I also picked up a history book, a cookbook, and a couple of novels, and packed the shopping bags I brought for the grand total of $2.75. Imagine that!

The old church has seen better days. There are water marks on the ceiling where the roof has failed, and some of the windows are boarded over. I overheard one of the volunteers lamenting that the book sale will move to another building next year. I hope that’s so the old church can be repaired. It’d be a shame to lose such a pretty example of turn-of-the-century architecture… turn-of-the-19th-to-20th centuries, that is.

See, the church and the festival have been around a long time. Italian immigrants settled here in the late 19th century. They farmed together, lived together, and broke bread together. They also, as you might assume, made pasta together. That’s how the festival got started -- as a day taken to celebrate the harvest. The “grape” part of the festival was added when the vineyards the immigrants started began to produce grapes.

Since the first celebration in 1900 (I’m guessing at that, honestly), the party’s grown from one day to several, and now it spans the better part of a week. There’s a fantastic history of how all this came about at the festival website. I wonder if the leaders who molded the festival to its current laid back schedule thought having a lot of the festivities at night was a good idea to escape the worst of summer’s heat, or because during the day folks were still working on that harvest. Who knows?

One of the big things that’s developed from the idea of that sit-down get-together is the Italian Spaghetti Dinner. We’re not talking small potatoes here.

When I emerged from the book sale and sauntered back down the row of vendors, I could see the end of the line that had formed for the dinner. It rolled back from the cafeteria hall back around past the front of the new church. People were just calmly standing in line, waiting for their chance to enter and eat.

Tickets are sold for the dinner, I’m sure to help folks keep track of who’s where and to keep there from being a bottleneck at the front of that line. They run $10 for adults and $5 for kids. And festival folks expect to sell 8000 of those tickets this year.

The wait wasn’t as long as I feared on that line -- about 10-15 minutes. No one seemed in that big a hurry. I suppose if they were they could always check out the Carry-Out line kindly offered on the side.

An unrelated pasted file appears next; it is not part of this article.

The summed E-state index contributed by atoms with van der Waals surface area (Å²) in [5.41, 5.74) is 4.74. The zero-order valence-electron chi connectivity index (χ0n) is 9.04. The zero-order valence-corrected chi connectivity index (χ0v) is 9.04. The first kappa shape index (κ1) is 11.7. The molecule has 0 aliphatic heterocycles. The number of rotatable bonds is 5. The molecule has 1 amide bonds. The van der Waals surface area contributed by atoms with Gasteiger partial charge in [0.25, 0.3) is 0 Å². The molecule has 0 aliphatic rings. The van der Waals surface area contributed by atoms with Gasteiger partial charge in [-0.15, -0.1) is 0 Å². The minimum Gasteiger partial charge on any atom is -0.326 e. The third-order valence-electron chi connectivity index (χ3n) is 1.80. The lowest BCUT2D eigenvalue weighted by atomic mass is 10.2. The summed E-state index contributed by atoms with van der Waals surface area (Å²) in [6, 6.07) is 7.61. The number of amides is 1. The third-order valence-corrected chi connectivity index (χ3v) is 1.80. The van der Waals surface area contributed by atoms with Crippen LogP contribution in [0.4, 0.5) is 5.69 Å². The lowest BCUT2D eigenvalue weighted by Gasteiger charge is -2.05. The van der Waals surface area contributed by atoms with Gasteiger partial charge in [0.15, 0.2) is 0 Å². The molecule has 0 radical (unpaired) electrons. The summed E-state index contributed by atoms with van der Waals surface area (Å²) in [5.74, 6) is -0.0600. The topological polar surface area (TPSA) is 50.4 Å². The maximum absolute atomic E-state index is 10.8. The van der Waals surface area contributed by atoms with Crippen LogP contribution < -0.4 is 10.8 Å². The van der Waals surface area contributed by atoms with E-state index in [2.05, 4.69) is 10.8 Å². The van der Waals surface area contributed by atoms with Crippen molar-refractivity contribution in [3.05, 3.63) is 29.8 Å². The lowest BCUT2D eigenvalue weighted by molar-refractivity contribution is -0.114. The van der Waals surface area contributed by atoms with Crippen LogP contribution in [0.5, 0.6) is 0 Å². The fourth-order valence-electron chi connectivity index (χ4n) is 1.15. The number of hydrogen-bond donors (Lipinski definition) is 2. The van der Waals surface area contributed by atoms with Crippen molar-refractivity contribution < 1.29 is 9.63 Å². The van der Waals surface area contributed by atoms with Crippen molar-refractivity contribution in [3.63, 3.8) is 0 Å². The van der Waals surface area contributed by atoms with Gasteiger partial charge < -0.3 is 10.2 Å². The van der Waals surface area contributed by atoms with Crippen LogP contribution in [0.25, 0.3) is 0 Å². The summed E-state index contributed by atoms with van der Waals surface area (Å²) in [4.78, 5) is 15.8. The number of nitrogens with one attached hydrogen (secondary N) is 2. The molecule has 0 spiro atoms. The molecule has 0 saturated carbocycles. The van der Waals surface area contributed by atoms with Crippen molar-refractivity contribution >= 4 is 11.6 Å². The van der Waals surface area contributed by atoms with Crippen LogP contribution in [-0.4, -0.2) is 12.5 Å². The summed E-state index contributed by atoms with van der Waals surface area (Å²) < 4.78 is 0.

And the food was good -- a deep rich and slightly spicy sauce over pliant and tender noodles, with a couple of pieces of classic fried chicken, a green salad, a roll and about as much iced tea as I could handle.

I loved watching the volunteers -- the ones in the kitchen, sure, who were getting everything together in assembly line fashion, an efficient machine.

But there were also the volunteers out in the hall, who carefully and quickly cleaned up after each set of diners left, then held up fingers in the air to show how many spots were available at their location.

After dinner, it was off to the carnival.

This one was worthy of any county fair -- plenty of kiddie rides, a few scary ones that’d make me toss my cookies if I even attempted to board, a carousel, a Ferris Wheel, and plenty of carnies and games. The initial line for the carnival tickets stretched out quite a ways at 4pm, but by six things were running smoothly along.

I watched for a while -- the little girl who was more interested in petting a bunny than winning one, the young lady who was racking up big prizes popping balloons with darts.

Kids, kids, everywhere more kids -- and more babies than I’ve seen in a long time. Seems like there’s a bit of a baby boom around here.

Facing the several-hours-long drive home, I had to call it an early evening. Fortunately for others, this was just Thursday, and there were two more fun days full of books and grapes and spaghetti and games and rides and even more ahead.

If you’d like more information about the Tontitown Grape Festival, be sure to check out their website. And if you miss it this year, there’s always the next… and the next. After all, you just don’t stop doing something after 111 years.